Zimbabwe: WikiLeaks disclosures upset Mugabe

Zimbabwean President Robert Mugabe is upset by WikiLeaks disclosures that show some of his allies told U.S. diplomats that it is time for him to retire. Here Mugabe inspects the army at the National Sports Stadium in Harare on August 9, 2011 to mark defence forces day.</p>

Zimbabwean President Robert Mugabe is upset by WikiLeaks disclosures that show some of his allies told U.S. diplomats that it is time for him to retire. Here Mugabe inspects the army at the National Sports Stadium in Harare on August 9, 2011 to mark defence forces day.

HARARE, Zimbabwe — It was like manna from heaven for President Robert Mugabe’s besieged party.

Just as Zimbabwe’s 87-year-old ruler had run out of political sustenance of any sort, he was blessed with a deluge of disclosures that perked up his ailing Zanu-PF party and turned around his fortunes. WikiLeaks, like the U.S. cavalry, had come to the rescue.

The cables hit the world's headlines months ago, but journalists are only now writing about the leaked diplomatic messages from the U.S. embassy in Harare. The first WikiLeaks cables from Zimbabwe were particularly welcome to Mugabe because U.S. diplomats belittled Prime Minister Morgan Tsvangirai, Mugabe’s chief rival.

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United States Ambassador Chistopher Dell characterized Tsvangirai as “a flawed figure, not readily open to advice, indecisive, and with questionable judgment in selecting those around him.” If Tsvangirai ever came to power, he would need massive hand-holding, the Americans said.

Senior members of Tsvangirai’s Movement for Democratic Change have said much the same thing recently — that he carries the imprint of the last person to have sat on him.

Mugabe deemed Tsvangirai’s meetings with Dell and other diplomats, where sanctions against Mugabe’s regime were discussed, so disloyal that he instructed the Attorney-General Johannes Tomana to set up a committee of inquiry, staffed by senior lawyers, to examine whether any act of treason had been commited by Tsvangirai in his discussions with the Americans.

The inquiry went nowhere. Tsvangirai was at liberty to speak to anybody at the U.S. embassy, it was concluded. But the government media continues to refer to Tsvangirai’s “treachery.”

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Then came a turning of the tide. The WikiLeaks cables assumed a different tenor. Two senior army officers told the Americans that armed forces commander Constantine Chiwenga, a Mugabe favorite and possible successor, was a “political general” with no experience but plenty of ambition.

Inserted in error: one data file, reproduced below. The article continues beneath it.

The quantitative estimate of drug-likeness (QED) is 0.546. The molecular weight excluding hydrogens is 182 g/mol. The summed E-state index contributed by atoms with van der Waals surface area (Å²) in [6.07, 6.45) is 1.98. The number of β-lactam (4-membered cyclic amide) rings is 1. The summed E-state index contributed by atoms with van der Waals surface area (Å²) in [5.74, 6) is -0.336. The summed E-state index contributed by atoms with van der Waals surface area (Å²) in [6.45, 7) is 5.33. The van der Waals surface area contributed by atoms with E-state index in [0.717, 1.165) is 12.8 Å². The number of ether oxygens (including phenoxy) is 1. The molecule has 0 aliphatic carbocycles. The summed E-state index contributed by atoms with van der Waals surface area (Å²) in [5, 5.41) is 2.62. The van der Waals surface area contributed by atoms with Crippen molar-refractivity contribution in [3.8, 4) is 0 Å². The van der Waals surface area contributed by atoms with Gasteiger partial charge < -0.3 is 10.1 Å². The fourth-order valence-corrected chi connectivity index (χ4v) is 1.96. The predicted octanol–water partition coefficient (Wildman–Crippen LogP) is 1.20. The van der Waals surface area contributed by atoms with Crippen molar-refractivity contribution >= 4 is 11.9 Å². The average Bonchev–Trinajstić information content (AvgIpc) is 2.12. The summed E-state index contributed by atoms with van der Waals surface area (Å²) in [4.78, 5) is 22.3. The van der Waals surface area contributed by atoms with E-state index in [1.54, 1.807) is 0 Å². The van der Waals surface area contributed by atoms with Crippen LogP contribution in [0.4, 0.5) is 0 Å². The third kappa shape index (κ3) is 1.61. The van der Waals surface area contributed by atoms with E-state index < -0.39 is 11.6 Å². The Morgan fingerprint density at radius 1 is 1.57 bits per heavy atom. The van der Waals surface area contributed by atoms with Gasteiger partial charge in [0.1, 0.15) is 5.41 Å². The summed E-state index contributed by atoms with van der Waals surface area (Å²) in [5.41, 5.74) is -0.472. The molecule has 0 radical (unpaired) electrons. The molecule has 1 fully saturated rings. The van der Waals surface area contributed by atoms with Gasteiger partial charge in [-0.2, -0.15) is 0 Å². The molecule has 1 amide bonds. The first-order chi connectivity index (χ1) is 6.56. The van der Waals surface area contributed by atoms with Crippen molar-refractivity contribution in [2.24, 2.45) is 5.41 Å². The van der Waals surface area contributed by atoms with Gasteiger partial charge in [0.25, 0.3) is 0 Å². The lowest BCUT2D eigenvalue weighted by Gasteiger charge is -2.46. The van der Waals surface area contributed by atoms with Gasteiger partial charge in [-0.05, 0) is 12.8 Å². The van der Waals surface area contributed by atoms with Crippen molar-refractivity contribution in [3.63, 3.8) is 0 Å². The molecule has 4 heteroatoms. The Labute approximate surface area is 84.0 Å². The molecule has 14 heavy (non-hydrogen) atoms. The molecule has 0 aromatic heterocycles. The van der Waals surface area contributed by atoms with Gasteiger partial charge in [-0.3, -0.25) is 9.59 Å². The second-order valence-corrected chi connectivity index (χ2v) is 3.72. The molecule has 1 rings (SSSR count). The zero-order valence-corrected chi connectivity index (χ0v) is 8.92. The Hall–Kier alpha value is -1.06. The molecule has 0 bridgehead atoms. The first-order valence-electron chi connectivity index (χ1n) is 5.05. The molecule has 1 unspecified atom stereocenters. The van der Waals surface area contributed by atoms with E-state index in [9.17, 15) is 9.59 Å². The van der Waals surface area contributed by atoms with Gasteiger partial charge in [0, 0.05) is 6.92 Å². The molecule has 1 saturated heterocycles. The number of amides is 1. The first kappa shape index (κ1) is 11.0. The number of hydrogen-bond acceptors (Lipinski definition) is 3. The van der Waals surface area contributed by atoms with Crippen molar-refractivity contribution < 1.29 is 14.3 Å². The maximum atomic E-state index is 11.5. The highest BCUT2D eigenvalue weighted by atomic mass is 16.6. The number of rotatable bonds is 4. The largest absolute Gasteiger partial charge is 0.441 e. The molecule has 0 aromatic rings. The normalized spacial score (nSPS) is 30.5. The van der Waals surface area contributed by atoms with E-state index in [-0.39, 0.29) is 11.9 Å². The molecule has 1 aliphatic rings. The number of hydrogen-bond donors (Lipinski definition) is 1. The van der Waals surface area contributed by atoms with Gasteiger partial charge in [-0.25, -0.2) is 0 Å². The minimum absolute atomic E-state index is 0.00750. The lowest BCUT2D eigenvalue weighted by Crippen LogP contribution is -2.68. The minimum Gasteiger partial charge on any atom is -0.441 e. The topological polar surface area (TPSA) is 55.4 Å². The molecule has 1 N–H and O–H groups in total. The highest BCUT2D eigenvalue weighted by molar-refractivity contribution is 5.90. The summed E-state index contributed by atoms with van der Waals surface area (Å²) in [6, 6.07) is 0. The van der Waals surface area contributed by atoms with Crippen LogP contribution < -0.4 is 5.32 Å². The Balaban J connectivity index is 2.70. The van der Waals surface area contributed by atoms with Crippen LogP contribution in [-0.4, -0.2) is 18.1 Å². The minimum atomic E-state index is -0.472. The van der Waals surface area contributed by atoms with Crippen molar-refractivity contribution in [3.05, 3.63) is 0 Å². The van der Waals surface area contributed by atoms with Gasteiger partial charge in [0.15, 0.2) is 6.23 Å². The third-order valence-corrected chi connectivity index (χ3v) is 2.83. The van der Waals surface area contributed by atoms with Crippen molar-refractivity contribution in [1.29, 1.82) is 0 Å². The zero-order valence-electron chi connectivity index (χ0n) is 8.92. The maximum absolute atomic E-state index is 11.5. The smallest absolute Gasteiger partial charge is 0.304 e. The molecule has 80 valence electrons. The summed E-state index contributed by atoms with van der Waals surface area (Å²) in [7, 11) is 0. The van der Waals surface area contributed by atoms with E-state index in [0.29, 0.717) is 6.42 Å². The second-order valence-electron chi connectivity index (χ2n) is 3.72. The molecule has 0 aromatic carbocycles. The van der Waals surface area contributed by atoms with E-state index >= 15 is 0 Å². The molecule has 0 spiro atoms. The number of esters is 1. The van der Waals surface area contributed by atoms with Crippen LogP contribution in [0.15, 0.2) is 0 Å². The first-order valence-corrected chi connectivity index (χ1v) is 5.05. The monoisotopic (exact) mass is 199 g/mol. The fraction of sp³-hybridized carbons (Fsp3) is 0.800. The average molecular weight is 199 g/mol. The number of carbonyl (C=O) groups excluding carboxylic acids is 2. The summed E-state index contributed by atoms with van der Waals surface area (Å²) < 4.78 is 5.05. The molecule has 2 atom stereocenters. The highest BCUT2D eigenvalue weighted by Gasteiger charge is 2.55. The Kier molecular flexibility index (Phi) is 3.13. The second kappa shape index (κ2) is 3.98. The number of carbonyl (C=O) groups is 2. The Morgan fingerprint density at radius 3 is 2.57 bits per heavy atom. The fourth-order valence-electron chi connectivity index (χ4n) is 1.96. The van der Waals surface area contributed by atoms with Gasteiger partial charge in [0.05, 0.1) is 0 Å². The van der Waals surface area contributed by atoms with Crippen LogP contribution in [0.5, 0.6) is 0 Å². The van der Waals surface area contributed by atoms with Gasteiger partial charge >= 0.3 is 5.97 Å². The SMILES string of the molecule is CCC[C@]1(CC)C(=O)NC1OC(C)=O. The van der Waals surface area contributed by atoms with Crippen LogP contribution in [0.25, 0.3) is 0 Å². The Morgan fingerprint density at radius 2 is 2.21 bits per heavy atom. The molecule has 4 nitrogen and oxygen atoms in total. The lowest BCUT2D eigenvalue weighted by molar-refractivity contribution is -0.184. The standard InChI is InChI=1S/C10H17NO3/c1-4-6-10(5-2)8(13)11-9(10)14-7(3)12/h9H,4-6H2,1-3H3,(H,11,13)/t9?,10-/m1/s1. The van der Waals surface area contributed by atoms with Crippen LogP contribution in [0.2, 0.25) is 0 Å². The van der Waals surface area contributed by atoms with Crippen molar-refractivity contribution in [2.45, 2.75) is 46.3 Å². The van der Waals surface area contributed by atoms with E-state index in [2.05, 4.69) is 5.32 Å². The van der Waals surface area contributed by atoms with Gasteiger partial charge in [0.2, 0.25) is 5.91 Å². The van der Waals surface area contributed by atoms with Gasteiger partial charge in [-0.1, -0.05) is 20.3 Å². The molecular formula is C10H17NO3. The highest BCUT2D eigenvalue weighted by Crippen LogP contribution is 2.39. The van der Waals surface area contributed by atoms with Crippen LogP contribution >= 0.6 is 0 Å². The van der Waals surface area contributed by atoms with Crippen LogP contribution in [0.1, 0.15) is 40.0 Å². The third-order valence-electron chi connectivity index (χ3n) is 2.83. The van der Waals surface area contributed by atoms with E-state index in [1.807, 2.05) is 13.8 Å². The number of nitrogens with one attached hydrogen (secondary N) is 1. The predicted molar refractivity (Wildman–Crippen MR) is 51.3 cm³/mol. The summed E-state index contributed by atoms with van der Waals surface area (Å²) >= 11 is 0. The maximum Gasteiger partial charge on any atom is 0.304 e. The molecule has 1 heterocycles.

It is not clear yet what their fate will be, but there has recently been a torrent of such remarks which are deeply damaging for Mugabe and his party. The latest Wiki disclosures reveal that retired intelligence supremo, Dumiso Dabengwa, told former U.S. ambassador Janes McGee that he had been asked by Mugabe acolytes to help remove the president.

Dabengwa last week confirmed meeting McGee and said his stance and that of late Retired General Solomon Mujuru was consistent in pressing Mugabe to step down.

Mujuru, husband of vice-president Joyce Mujuru, died in a mysterious fire at his farm last month.

“Everything that I have said in attempts to try and persuade him (Mugabe) to step down,” Dabengwa said, “from the 2007 congress up to the time before the 2008 elections have been consistent.”

Mugabe’s officials are showing signs of worry. Zanu-PF secretary for administration Didymus Mutasa said the WikiLeaks cables would be top of the agenda when the Zanu-PF politburo next meets.

“This is a serious matter and we need to talk about it so we come up with a collective decision,” he told an independent paper, NewsDay, last week.

Perhaps the most startling revelation has been that concerning former Information minister and politburo member Jonathan Moyo, who was reported to have sought out American officials to suggest how they could best undermine the president and impose sanctions.

Moyo, a vitriolic critic of the U.S. and publicist of the Mugabe regime, has repudiated the WikiLeaks reports, saying his words were twisted.

Former U.S. ambassador to Harare Dell described Moyo in 2007 as a “useful messenger” who provided an insight to the ruling party. “His ellipses and contradictions,” Dell wrote, “reflect the difficulties he has playing a weak political hand in a shifting and uncertain succession game.”

There are thought to be a total of 4,000 WikiLeaks cables on Zimbabwe. Only 20 have so far been published. This should give observers a good insight into Zimbabwe’s dysfunctional regime. Following a letter Tsvangirai wrote to U.S. President Barack Obama in December 2009 thanking him for his support of South African leader Jacob Zuma who is facilitating negotiations in Zimbabwe, the state media accused him of having “a well-established, treacherous relationship with the U.S. government."

Mugabe is in a fix. He will be damned if he allows his closest confidants to get away with giving vital information to the U.S. and damned if he doesn’t.

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Mugabe was gutted and terribly upset by the latest developments, said insiders.

“The president is shocked and devastated about these revelations,” a senior official was quoted as saying last week. “He would have never thought his own party officials who sit in the politburo and cabinet could betray him like that.”

What is clear, at the end of the day, is that some of the most important people in Mugabe's Zanu-PF party want him to go. So much so that they tell the Americans.